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Summary: The message to the church in Laodicea shows us that in order to get what we really need in life, we must let Jesus in to our lives.

In his book, The Second Coming of the Church, Christian researcher and pollster, George Barna, documents his findings about the differences in behaviors between those who identify themselves as born again Christians and non-Christians here in the United States. Among the results of his surveys are these:

• Have been divorced:

o Born again Christians – 27%

o Non-Christians – 23%

• Donated money to a non-profit organization in the last month:

o Born again Christians – 47%

o Non-Christians – 48%

• Bought a lottery ticket in the past week:

o Born again Christians – 23%

o Non-Christians – 27%

• Gave money to a homeless person or poor person in the past year:

o Born again Christians – 24%

o Non-Christians – 34%

He found similar results with people’s attitudes:

• Satisfied with your life today:

o Born again Christians – 69%

o Non-Christians – 68%

• You are still trying to figure out your purpose in life:

o Born again Christians – 36%

o Non-Christians – 47%

As a result of these findings as well as the results of other surveys his company has completed over the years, Barna made this insightful, but troubling comment:

The vast majority of Christians do not behave differently because we do not think differently, and we do not think differently because we have never trained or equipped ourselves, or held one another accountable to do so.

Although the church in America certainly has much in common with all of the seven churches addressed in chapters 2 and 3 of the book of Revelation, it is probably most like the church that we’ll read about this morning – the church in Laodicea. And that certainly explains why we often don’t see a lot of difference between those who claim to be Christians and the rest of the world. Let’s read Jesus’ words to the church in Laodicea:

14 “And to the angel of the church in Laodicea write: ‘The words of the Amen, the faithful and true witness, the beginning of God's creation.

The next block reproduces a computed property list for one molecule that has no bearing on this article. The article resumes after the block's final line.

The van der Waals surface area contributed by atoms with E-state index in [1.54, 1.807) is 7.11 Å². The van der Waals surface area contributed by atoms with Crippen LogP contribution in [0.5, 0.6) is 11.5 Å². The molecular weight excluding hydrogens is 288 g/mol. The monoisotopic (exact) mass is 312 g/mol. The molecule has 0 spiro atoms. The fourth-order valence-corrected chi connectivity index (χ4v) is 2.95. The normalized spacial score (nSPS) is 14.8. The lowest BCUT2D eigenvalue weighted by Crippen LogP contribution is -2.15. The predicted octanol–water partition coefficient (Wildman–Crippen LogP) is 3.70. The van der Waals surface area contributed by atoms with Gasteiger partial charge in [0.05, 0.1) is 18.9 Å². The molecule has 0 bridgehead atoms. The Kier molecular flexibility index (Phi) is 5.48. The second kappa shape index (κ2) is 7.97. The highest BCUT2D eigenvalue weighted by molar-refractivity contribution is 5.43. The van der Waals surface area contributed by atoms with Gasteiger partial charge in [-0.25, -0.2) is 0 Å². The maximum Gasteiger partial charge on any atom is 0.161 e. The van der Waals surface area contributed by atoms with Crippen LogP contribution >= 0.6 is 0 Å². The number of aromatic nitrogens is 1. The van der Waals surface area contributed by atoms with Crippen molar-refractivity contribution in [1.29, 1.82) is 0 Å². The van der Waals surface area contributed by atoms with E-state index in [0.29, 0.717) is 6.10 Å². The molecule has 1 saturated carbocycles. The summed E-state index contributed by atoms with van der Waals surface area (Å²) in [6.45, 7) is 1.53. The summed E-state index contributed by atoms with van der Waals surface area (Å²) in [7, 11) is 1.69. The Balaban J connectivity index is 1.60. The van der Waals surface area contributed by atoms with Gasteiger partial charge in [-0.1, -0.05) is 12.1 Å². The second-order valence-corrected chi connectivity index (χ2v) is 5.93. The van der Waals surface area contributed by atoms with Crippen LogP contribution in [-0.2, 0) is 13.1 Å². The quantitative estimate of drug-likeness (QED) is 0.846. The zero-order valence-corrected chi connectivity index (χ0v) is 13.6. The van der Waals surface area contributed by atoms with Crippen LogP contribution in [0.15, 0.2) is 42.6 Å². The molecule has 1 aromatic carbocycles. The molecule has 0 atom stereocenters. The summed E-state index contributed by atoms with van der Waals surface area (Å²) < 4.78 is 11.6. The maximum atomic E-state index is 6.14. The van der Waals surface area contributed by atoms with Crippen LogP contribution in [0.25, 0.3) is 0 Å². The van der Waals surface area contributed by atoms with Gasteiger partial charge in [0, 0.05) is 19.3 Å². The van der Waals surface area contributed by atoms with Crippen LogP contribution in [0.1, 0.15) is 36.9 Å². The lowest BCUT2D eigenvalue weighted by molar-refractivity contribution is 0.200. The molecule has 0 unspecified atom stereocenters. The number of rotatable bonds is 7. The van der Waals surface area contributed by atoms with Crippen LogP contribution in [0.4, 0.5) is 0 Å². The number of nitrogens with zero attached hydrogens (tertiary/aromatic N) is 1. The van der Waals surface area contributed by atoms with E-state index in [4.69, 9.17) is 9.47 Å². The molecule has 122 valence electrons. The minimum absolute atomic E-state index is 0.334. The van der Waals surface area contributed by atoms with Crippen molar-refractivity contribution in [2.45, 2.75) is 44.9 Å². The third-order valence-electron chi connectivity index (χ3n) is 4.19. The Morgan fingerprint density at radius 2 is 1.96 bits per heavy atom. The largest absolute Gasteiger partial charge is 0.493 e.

15 “‘I know your works: you are neither cold nor hot. Would that you were either cold or hot! 16 So, because you are lukewarm, and neither hot nor cold, I will spit you out of my mouth. 17 For you say, I am rich, I have prospered, and I need nothing, not realizing that you are wretched, pitiable, poor, blind, and naked. 18 I counsel you to buy from me gold refined by fire, so that you may be rich, and white garments so that you may clothe yourself and the shame of your nakedness may not be seen, and salve to anoint your eyes, so that you may see. 19 Those whom I love, I reprove and discipline, so be zealous and repent. 20 Behold, I stand at the door and knock. If anyone hears my voice and opens the door, I will come in to him and eat with him, and he with me. 21 The one who conquers, I will grant him to sit with me on my throne, as I also conquered and sat down with my Father on his throne. 22 He who has an ear, let him hear what the Spirit says to the churches.’”

We’ll use the same outline that we’ve used to examine the previous six messages.

1. Church – Laodicea

The name of the city – Laodicea – is a compound Greek word that means “decision of the people” and as we’ll see, that is certainly an accurate description of what was going on in the church there. Although it had a significant Jewish population it was also a center for Caesar worship. The city was known for three institutions that are very relevant to what Jesus has to say to the church there:

• Banking system. Laodicea was a wealthy city that stood at the intersection of two major trade routes. In fact, there was so much wealth in the city that when it was devastated by an earthquake in AD 60, they refused the help of the Romans in rebuilding the city and instead relied upon their own resources.

• Clothing industry. Through careful breeding, the people had produced sheep with soft glossy black wool which was woven into expensive garments.

• Medical school. The medical school was located 13 miles northwest of the city and was associated with the healing god Asklepios, who also played an important role in Pergamum, as we saw several weeks ago. People came from all around the region to obtain their famous eye salve.

One of the city’s biggest problems was its lack of adequate drinking water. Because they had to bring in water through an underground aqueduct system, they were vulnerable to enemies who could easily cut off that supply. So the political leaders there were constantly accommodating and compromising with their enemies.

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